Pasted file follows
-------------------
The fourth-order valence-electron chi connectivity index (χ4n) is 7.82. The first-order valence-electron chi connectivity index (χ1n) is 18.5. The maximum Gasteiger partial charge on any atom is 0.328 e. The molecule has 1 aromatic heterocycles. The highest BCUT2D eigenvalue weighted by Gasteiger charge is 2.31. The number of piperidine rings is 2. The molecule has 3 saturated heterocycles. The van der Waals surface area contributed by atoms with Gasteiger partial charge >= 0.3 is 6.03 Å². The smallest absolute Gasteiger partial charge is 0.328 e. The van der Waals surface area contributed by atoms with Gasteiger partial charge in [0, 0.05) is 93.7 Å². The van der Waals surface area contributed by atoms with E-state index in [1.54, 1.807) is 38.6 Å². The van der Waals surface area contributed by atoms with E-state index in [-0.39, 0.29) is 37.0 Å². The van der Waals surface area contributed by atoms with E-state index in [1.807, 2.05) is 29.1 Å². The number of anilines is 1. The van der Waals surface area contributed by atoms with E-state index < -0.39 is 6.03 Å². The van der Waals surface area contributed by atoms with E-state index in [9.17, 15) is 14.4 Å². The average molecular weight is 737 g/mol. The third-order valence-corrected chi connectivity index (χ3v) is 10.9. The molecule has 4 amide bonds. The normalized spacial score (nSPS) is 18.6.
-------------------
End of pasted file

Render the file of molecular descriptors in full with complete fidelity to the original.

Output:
The fourth-order valence-electron chi connectivity index (χ4n) is 7.82. The first-order valence-electron chi connectivity index (χ1n) is 18.5. The maximum Gasteiger partial charge on any atom is 0.328 e. The molecule has 1 aromatic heterocycles. The highest BCUT2D eigenvalue weighted by Gasteiger charge is 2.31. The number of piperidine rings is 2. The molecule has 3 saturated heterocycles. The van der Waals surface area contributed by atoms with Gasteiger partial charge >= 0.3 is 6.03 Å². The smallest absolute Gasteiger partial charge is 0.328 e. The van der Waals surface area contributed by atoms with Gasteiger partial charge in [0, 0.05) is 93.7 Å². The van der Waals surface area contributed by atoms with E-state index in [1.54, 1.807) is 38.6 Å². The van der Waals surface area contributed by atoms with E-state index in [-0.39, 0.29) is 37.0 Å². The van der Waals surface area contributed by atoms with E-state index in [1.807, 2.05) is 29.1 Å². The number of anilines is 1. The van der Waals surface area contributed by atoms with E-state index < -0.39 is 6.03 Å². The van der Waals surface area contributed by atoms with E-state index in [9.17, 15) is 14.4 Å². The average molecular weight is 737 g/mol. The third-order valence-corrected chi connectivity index (χ3v) is 10.9. The molecule has 4 amide bonds. The normalized spacial score (nSPS) is 18.6.